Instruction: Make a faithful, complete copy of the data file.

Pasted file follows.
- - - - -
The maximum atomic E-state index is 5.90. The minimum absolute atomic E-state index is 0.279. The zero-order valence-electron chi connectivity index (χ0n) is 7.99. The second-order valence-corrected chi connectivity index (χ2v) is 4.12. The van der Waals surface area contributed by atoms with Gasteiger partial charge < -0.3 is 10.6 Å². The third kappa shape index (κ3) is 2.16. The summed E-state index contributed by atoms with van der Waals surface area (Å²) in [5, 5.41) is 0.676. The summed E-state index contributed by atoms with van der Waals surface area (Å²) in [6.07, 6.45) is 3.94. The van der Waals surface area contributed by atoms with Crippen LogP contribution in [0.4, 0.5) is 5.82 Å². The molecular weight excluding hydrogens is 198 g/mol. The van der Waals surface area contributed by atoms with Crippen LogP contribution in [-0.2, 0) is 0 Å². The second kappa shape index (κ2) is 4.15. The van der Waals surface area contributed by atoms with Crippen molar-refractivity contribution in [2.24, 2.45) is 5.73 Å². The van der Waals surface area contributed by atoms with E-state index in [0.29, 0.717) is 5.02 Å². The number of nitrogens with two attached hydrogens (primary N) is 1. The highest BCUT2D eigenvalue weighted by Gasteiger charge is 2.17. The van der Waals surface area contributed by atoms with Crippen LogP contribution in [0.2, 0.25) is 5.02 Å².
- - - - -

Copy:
The maximum atomic E-state index is 5.90. The minimum absolute atomic E-state index is 0.279. The zero-order valence-electron chi connectivity index (χ0n) is 7.99. The second-order valence-corrected chi connectivity index (χ2v) is 4.12. The van der Waals surface area contributed by atoms with Gasteiger partial charge < -0.3 is 10.6 Å². The third kappa shape index (κ3) is 2.16. The summed E-state index contributed by atoms with van der Waals surface area (Å²) in [5, 5.41) is 0.676. The summed E-state index contributed by atoms with van der Waals surface area (Å²) in [6.07, 6.45) is 3.94. The van der Waals surface area contributed by atoms with Crippen LogP contribution in [0.4, 0.5) is 5.82 Å². The molecular weight excluding hydrogens is 198 g/mol. The van der Waals surface area contributed by atoms with Crippen LogP contribution in [-0.2, 0) is 0 Å². The second kappa shape index (κ2) is 4.15. The van der Waals surface area contributed by atoms with Crippen molar-refractivity contribution in [2.24, 2.45) is 5.73 Å². The van der Waals surface area contributed by atoms with E-state index in [0.29, 0.717) is 5.02 Å². The number of nitrogens with two attached hydrogens (primary N) is 1. The highest BCUT2D eigenvalue weighted by Gasteiger charge is 2.17. The van der Waals surface area contributed by atoms with Crippen LogP contribution in [0.2, 0.25) is 5.02 Å².